You can use stems or any parts of herbs, for example for this. Put it back in the bin.

Determine your composting needs.

Determine your needs first. What kind of compost bin will you want, how "nice" do you want it to be, since it will become a fixture somewhere, like along side the house, or in a garage, under a sink, etc. How much compost will you need? Some need compost for a smaller indoor herb garden. Some will want compost for a larger vegetable garden and flower garden, etc.

You will need some kind of container, and your choices depend on how aesthetic you need it to be, and how much money you have to spend. I like the idea of using a rubbermaid container to begin with. Some use vermiculture, using worms in your compost. They help the process along. Whatever you end up using, it need not be anything fancy. Some have used wire and wooden pallets they have found. You need only to be able to mix the composting mixture around, to turn it over.

Helping your garden with compost

All gardens can benefit from having more of the needed nutrients for the plants you are growing. Adding compost is one way to do this. Adding organic matter, that is packed with the nutrients will help your garden to really thrive. While compost can be purchased, it is easy to make on your own. Save some of that money you would have used for purchasing compost and put it back into getting some new plants or seeds.

In short, composting is basically putting organic materials into a container, and adding some water. That pile of organic matter is periodically turned over. By helping the beneficial bacteria survive and work their magic, you can get some great compost. Heat will be generated and help to break down and decompose the raw organic materials. In time, it will turn into a rich, soil like product. When it is complete, you will have no original parts of vegetables or peelings, etc, but something that has a good earthy odor to it.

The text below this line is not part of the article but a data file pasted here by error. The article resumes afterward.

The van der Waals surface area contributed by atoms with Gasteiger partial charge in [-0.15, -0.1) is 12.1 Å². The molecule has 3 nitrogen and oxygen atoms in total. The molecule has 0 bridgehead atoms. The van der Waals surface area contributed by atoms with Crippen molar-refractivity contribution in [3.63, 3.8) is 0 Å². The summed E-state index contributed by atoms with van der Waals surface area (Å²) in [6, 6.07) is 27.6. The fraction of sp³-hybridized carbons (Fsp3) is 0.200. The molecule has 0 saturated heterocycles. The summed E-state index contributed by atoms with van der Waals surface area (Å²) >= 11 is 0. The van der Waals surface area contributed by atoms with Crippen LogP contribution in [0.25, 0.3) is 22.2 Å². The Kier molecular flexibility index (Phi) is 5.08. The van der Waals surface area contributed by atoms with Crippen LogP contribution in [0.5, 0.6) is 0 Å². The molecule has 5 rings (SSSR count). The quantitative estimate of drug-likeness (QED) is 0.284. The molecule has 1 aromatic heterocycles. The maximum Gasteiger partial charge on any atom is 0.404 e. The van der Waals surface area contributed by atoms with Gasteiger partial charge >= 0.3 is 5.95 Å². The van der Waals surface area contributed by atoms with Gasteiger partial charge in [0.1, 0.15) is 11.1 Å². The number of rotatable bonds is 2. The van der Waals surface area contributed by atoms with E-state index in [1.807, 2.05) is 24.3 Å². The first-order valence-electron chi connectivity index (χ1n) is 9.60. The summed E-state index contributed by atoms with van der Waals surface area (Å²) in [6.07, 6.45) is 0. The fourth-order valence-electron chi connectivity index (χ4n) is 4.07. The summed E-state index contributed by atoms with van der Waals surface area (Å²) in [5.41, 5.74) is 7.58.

Learning to make your own compost

I have been learning about making my own compost for the garden. Gardening is such a joy, but after a while you begin to see how your soil need some amending to keep up with what you are growing. For instance, one year we had the greatest crop of tomatoes, I mean it was fantastic and fun. My younger son and I had great fun going out and just picking the tomatoes and bringing them in. I never ceased to be amazed. What got my attention was the year after that, when we had a rather poor result with our tomatoes. I wondered if something had been wrong with the plants themselves, or if the summer had been especially severe, etc. Turns out it was that the soil was probably depleted from the necessary nutrients that tomatoes need. This made complete sense to me.

I already know how much money one can spend going to the local garden center, so I kind of inwardly groaned as I thought about adding some good compost and fertilizer to the list. Then I recalled that you can simply create your own great compost using certain kitchen waste that you may normally throw away. So, here is what I have learned and some tips and ideas on how to make your own compost.

Feel free to leave any of your own thoughts and experiences. Thank you for stopping by.